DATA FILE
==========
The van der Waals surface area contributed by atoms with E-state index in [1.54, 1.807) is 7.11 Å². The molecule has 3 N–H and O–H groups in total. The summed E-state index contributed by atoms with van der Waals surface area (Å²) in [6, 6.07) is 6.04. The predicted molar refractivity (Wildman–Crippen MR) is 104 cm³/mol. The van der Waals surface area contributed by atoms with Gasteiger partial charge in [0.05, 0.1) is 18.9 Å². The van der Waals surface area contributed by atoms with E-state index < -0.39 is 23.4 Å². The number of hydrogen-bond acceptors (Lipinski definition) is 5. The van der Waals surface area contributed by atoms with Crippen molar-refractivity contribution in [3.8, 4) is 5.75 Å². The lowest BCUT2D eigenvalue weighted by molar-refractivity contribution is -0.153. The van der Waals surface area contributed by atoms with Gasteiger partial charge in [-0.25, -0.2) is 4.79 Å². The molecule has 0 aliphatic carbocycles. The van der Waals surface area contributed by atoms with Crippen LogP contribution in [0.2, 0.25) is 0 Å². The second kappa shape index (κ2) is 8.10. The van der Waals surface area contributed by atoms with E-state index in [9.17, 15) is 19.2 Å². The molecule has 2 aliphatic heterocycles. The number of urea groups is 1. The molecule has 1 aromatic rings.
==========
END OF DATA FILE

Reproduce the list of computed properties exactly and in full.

The van der Waals surface area contributed by atoms with E-state index in [1.54, 1.807) is 7.11 Å². The molecule has 3 N–H and O–H groups in total. The summed E-state index contributed by atoms with van der Waals surface area (Å²) in [6, 6.07) is 6.04. The predicted molar refractivity (Wildman–Crippen MR) is 104 cm³/mol. The van der Waals surface area contributed by atoms with Gasteiger partial charge in [0.05, 0.1) is 18.9 Å². The van der Waals surface area contributed by atoms with E-state index < -0.39 is 23.4 Å². The number of hydrogen-bond acceptors (Lipinski definition) is 5. The van der Waals surface area contributed by atoms with Crippen molar-refractivity contribution in [3.8, 4) is 5.75 Å². The lowest BCUT2D eigenvalue weighted by molar-refractivity contribution is -0.153. The van der Waals surface area contributed by atoms with Gasteiger partial charge in [-0.25, -0.2) is 4.79 Å². The molecule has 0 aliphatic carbocycles. The van der Waals surface area contributed by atoms with Crippen LogP contribution in [0.2, 0.25) is 0 Å². The second kappa shape index (κ2) is 8.10. The van der Waals surface area contributed by atoms with E-state index in [9.17, 15) is 19.2 Å². The molecule has 2 aliphatic heterocycles. The number of urea groups is 1. The molecule has 1 aromatic rings.